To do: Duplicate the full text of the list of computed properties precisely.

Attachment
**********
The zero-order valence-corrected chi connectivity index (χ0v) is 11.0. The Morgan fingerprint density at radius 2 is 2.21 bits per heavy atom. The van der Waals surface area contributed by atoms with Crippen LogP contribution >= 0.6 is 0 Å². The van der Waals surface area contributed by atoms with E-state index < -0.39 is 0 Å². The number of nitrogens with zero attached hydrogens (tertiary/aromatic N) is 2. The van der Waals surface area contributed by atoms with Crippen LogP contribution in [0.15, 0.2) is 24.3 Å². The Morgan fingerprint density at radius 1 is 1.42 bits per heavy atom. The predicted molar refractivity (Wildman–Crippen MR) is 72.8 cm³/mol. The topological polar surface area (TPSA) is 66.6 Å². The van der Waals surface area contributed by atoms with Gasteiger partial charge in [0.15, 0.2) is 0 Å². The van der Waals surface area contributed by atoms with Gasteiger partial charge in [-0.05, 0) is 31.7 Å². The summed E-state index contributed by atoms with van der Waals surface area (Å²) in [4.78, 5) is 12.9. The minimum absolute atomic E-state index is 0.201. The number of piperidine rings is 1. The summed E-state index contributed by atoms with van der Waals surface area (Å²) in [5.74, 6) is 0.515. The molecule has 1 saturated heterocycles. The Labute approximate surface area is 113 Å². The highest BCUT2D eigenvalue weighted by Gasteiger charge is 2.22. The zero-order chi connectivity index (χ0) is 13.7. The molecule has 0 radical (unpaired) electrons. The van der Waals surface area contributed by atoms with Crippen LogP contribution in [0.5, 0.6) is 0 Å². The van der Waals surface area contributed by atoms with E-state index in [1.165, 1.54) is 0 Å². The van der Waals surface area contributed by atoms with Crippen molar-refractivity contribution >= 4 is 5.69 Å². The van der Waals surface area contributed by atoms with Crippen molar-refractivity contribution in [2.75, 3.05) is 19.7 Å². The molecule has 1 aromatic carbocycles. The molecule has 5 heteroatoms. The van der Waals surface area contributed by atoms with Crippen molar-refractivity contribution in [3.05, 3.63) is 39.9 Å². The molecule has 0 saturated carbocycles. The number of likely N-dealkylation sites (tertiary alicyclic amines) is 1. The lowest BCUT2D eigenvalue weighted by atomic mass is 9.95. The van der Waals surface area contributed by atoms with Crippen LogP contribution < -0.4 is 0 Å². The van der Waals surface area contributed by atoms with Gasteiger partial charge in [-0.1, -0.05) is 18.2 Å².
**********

The zero-order valence-corrected chi connectivity index (χ0v) is 11.0. The Morgan fingerprint density at radius 2 is 2.21 bits per heavy atom. The van der Waals surface area contributed by atoms with Crippen LogP contribution >= 0.6 is 0 Å². The van der Waals surface area contributed by atoms with E-state index < -0.39 is 0 Å². The number of nitrogens with zero attached hydrogens (tertiary/aromatic N) is 2. The van der Waals surface area contributed by atoms with Crippen LogP contribution in [0.15, 0.2) is 24.3 Å². The Morgan fingerprint density at radius 1 is 1.42 bits per heavy atom. The predicted molar refractivity (Wildman–Crippen MR) is 72.8 cm³/mol. The topological polar surface area (TPSA) is 66.6 Å². The van der Waals surface area contributed by atoms with Gasteiger partial charge in [0.15, 0.2) is 0 Å². The van der Waals surface area contributed by atoms with Gasteiger partial charge in [-0.05, 0) is 31.7 Å². The summed E-state index contributed by atoms with van der Waals surface area (Å²) in [4.78, 5) is 12.9. The minimum absolute atomic E-state index is 0.201. The number of piperidine rings is 1. The summed E-state index contributed by atoms with van der Waals surface area (Å²) in [5.74, 6) is 0.515. The molecule has 1 saturated heterocycles. The Labute approximate surface area is 113 Å². The highest BCUT2D eigenvalue weighted by Gasteiger charge is 2.22. The zero-order chi connectivity index (χ0) is 13.7. The molecule has 0 radical (unpaired) electrons. The van der Waals surface area contributed by atoms with Crippen LogP contribution in [0.5, 0.6) is 0 Å². The van der Waals surface area contributed by atoms with E-state index in [1.165, 1.54) is 0 Å². The van der Waals surface area contributed by atoms with Crippen molar-refractivity contribution >= 4 is 5.69 Å². The van der Waals surface area contributed by atoms with Crippen molar-refractivity contribution in [2.75, 3.05) is 19.7 Å². The molecule has 1 aromatic carbocycles. The molecule has 5 heteroatoms. The van der Waals surface area contributed by atoms with Crippen molar-refractivity contribution in [3.05, 3.63) is 39.9 Å². The molecule has 0 saturated carbocycles. The number of likely N-dealkylation sites (tertiary alicyclic amines) is 1. The lowest BCUT2D eigenvalue weighted by atomic mass is 9.95. The van der Waals surface area contributed by atoms with Crippen LogP contribution < -0.4 is 0 Å². The van der Waals surface area contributed by atoms with Gasteiger partial charge in [-0.1, -0.05) is 18.2 Å².